Audubon's Legacy: Where It All Began
On a farm in rural Pennsylvania, John James Audubon first glimpsed the curious birds of the New World that would become his lifelong passion. Now the Audubon Center at Mill Grove shares his home and his artistry with the conservation movement he continues to inspire.
Perhaps the largest and most dramatic of the center's paintings, "The Eagle and the Lamb," has had a precarious existence. Audubon failed to sell it in England and brought it back with him to the United States. After his death, Lucy gave it to George Bird Grinnell, a former student of hers and the founder of the first Audubon society. National Audubon sold the painting at auction in 1953 to Sarah Moyer, a member of the Norristown (Pennsylvania) Audubon Club. Immediately the painting was put on loan to hang at Mill Grove. In 1985, to commemorate the 200th birthday of John James, the members of the Norristown club gave it to Mill Grove permanently.
A visitor to the Audubon Center at Mill Grove will now see on exhibit one volume of Audubon's Birds and one of hisQuadrupeds, while the other volumes remain in Philadelphia, where they're being restored. Also at Mill Grove are six prints, recently purchased from an auction house, and seven portraits, which the staff calls "Audubon's dinosaur species"--portraits of birds he saw that are now extinct, including the ivory-billed woodpecker and the Eskimo curlew. A new exhibit represents Audubon's bedroom, arranged with period furniture and festooned with bird skins, reproductions of unfinished drawings, and other bric-a-brac.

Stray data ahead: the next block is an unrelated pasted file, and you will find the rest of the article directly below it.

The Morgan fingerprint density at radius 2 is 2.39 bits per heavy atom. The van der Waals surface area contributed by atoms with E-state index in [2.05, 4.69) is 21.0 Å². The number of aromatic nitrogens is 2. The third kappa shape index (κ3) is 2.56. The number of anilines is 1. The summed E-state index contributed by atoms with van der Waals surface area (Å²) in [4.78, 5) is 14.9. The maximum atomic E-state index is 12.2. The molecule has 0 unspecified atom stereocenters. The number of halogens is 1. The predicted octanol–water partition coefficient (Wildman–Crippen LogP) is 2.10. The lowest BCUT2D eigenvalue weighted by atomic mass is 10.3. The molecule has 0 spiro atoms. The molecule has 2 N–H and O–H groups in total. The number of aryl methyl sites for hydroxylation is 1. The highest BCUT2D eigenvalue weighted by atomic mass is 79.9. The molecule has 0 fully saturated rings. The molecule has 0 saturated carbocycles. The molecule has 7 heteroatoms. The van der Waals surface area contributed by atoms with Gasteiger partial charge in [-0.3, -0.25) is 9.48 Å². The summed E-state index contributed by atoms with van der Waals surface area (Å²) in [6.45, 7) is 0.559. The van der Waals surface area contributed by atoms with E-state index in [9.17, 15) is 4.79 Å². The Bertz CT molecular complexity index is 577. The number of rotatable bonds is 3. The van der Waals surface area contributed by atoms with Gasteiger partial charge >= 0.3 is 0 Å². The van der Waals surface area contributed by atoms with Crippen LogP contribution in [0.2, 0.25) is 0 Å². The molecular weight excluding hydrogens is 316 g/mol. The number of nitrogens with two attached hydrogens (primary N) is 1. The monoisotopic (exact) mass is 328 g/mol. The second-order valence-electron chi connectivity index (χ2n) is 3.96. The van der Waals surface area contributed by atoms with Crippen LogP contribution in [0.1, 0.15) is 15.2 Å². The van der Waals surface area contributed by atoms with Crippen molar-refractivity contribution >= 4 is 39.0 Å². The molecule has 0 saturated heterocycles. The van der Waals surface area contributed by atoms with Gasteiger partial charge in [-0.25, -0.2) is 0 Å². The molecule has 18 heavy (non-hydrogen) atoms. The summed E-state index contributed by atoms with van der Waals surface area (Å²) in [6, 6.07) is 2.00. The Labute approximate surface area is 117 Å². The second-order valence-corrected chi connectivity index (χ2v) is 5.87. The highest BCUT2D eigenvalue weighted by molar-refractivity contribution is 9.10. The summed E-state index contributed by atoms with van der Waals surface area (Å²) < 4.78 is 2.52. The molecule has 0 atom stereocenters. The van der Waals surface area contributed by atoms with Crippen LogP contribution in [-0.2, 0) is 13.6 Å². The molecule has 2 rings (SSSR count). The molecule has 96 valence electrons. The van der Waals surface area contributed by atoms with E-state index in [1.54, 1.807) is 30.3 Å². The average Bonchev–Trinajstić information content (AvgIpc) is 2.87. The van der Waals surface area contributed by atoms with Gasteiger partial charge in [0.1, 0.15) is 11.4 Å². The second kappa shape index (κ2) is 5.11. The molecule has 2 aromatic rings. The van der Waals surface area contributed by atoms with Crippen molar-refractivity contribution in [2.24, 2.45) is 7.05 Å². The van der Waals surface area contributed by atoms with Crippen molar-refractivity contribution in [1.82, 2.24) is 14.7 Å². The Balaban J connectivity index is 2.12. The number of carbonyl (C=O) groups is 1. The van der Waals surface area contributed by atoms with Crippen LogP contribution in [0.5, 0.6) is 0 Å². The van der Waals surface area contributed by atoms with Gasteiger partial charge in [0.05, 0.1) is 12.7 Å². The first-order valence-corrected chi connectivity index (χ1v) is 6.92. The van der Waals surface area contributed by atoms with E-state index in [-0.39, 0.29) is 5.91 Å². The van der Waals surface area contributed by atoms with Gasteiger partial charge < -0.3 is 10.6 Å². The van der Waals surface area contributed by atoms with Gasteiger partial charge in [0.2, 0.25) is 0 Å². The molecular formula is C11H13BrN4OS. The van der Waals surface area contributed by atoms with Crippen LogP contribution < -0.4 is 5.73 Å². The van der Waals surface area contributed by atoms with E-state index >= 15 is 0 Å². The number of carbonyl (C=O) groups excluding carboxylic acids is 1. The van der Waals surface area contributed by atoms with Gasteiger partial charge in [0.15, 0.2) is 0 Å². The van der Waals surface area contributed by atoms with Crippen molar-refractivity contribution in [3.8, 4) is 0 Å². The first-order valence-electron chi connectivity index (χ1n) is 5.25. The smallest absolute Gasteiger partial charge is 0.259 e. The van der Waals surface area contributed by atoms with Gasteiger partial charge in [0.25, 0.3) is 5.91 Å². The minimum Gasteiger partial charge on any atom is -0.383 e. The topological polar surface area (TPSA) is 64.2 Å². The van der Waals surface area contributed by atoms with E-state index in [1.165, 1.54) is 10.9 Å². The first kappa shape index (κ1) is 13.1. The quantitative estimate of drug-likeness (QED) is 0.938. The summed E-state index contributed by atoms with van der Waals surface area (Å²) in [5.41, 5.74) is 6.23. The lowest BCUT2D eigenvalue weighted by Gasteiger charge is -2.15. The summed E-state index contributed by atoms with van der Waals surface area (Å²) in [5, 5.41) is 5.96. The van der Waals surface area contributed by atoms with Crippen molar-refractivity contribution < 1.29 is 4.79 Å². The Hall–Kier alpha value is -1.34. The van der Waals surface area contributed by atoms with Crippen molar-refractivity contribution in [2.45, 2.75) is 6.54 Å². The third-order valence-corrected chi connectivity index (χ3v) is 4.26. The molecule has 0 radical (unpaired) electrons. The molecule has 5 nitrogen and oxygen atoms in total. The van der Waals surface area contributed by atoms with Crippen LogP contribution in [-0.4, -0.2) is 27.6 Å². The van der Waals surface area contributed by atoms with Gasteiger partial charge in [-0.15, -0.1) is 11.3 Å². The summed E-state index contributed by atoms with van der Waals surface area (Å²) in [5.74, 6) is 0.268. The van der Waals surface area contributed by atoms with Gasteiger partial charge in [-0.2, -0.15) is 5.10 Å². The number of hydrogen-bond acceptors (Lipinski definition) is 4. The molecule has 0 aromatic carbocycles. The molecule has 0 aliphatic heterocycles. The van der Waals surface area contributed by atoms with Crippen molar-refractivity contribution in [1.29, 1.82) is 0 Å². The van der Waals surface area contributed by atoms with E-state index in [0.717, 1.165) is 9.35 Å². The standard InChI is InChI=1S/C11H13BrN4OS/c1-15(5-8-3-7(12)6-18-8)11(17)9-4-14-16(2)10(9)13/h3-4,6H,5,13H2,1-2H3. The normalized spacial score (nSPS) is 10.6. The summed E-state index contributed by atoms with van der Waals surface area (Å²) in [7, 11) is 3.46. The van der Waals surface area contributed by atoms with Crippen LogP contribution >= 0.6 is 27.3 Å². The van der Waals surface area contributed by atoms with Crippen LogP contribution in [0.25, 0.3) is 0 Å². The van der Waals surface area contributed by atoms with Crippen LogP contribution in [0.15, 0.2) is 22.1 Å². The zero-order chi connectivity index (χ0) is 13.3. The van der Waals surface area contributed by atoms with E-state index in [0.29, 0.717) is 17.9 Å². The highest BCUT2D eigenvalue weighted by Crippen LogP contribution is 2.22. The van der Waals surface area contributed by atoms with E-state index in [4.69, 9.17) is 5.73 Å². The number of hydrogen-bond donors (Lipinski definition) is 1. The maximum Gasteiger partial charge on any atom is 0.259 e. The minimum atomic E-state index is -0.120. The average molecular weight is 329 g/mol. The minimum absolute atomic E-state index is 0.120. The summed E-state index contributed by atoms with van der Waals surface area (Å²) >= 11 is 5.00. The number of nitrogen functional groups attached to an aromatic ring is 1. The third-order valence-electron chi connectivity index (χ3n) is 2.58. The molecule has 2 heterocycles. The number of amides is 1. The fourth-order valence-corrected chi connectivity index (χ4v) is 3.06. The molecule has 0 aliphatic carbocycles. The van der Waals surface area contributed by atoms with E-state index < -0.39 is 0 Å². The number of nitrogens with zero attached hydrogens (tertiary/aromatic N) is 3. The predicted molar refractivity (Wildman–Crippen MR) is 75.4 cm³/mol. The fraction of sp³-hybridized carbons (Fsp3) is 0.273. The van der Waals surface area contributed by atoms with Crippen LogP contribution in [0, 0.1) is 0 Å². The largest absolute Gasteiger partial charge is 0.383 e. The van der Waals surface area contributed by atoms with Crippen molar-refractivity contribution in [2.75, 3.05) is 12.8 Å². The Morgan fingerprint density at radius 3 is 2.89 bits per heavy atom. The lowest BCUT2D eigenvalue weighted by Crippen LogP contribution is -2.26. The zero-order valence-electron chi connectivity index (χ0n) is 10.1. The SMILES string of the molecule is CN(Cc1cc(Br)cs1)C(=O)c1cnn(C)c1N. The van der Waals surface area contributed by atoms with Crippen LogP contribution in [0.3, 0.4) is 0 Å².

The center's staff grapples with providing much-needed renovations--just a day after The Birds of America was removed from the house, a leak dripped water on the box it had been stored in--and one plan envisions the enormous three-storied barn eventually becoming part of a climate-controlled art gallery.
Strengthening ties to the prosperous suburban community is also a priority as the Audubon Center at Mill Grove continues to grow. Director Bochnowski predicts visitation will more than double, from 20,000 people annually to upwards of 50,000. Planning Mill Grove's future is the responsibility of the site's stewardship board and Pennsylvania Audubon's board of directors, assisted by museum professionals, community leaders, and members of the nearby Valley Forge Audubon Society, which already holds chapter board meetings at the center. "The new connection at Mill Grove gives the entire Audubon movement a presence in this region," says chapter president Ralf Graves.
Unquenchable wanderlust characterized John James Audubon's life. No single place could hold him, yet at Mill Grove his memory continues to inspire those who share his curiosity and passion for nature. Here we may still catch glimpses of the artist whose genius flowered among its durable buildings and in its bird-haunted woodlands.
For information on the Audubon Center at Mill Grove, call 610-666-5593.
This story originally ran as "Where It All Began" in the November-December 2004 issue.